Another independent journalist arrested in Wuhan
The New York-based Committee to Protect Journalists is urging Chinese authorities to immediately release journalist Zhang Zhan, drop any charges against her, and ensure that the media can cover the coronavirus pandemic without fear of arrest. Zhang, an independent video journalist who had been posting reports from Wuhan on Twitter and YouTube since early February, went missing in the city on May 14, one day after she published a video critical of the government's countermeasures to contain the virus, according to news reports. On May 15, the Shanghai Municipal Public Security Bureau issued a notice stating that Zhang had been arrested and detained for "picking quarrels and provoking trouble," and was being held at the Pudong Xinqu Detention Center. If convicted, she could face up to five years in prison, according to the Chinese criminal code.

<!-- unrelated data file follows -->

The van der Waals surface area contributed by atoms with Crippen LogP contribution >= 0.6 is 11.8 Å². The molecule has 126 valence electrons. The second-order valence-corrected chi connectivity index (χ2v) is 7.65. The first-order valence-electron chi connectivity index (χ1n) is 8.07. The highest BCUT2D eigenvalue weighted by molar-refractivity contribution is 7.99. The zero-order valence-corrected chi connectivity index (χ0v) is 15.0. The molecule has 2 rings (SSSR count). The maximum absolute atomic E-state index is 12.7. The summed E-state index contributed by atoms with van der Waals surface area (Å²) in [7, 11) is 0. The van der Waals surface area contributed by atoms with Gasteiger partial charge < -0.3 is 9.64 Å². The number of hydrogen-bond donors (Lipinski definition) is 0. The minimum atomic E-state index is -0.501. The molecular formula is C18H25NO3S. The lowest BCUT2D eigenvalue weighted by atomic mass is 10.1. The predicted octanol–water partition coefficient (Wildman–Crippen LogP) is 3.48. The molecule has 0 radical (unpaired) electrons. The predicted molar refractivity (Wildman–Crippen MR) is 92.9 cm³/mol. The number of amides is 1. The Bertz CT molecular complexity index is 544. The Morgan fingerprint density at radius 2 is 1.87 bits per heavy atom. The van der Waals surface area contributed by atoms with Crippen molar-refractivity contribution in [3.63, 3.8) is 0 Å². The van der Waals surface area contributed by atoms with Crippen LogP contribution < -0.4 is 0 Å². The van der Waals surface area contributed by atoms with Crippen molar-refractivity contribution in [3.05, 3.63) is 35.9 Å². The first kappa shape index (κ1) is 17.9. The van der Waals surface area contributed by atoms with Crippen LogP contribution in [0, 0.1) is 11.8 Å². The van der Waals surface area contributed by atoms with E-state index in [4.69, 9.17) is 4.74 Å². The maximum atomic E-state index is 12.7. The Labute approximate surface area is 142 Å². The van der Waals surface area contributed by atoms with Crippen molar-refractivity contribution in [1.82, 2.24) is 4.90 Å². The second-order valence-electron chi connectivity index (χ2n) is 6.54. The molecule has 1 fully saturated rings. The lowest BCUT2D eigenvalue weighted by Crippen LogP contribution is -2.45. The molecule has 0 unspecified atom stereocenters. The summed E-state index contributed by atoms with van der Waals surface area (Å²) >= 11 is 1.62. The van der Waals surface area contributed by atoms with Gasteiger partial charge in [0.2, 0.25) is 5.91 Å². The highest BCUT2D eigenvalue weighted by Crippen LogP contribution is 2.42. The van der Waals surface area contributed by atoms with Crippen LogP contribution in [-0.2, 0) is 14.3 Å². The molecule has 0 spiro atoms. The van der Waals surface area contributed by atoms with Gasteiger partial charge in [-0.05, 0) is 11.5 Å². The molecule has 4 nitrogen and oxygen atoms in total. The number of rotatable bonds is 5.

"China professes pride in its handling of the COVID-19 pandemic, but appears deathly afraid of allowing independent journalists like Zhang Zhan to freely tell the story of what is happening," said CPJ Asia program coordinator Steven Butler. "Chinese authorities should free Zhang immediately and allow her to continue the important work of documenting the impact of the disease."
Since arriving in Wuhan in early February, Zhang posted videos including interviews with local business owners who were severely impacted by the pandemic, and with workers who struggled to find employment in the city.
CPJ called the Wuhan Public Security Bureau for comment, but no one answered. An officer at the Shanghai Municipal Public Security Bureau told CPJ to call the Pudong Xinqu Detention Center for information about Zhang's arrest. CPJ called the center, but no one answered.
Video journalist Chen Quishi, who traveled to Wuhan to report on the pandemic in late January, went missing after telling his family that he planned to visit a temporary hospital on Feb. 6, as CPJ documented at the time.
Freelance journalist Li Zehua, who also went missing in the city after posting two live-stream videos claiming that state security agents were pursuing him on Feb. 26, reappeared two months later claiming that he was quarantined by police because he had been to "sensitive epidemic areas," according to news reports.
From the Committee to Protect Journalists, May 18
See our last post on the Wuhan crisis.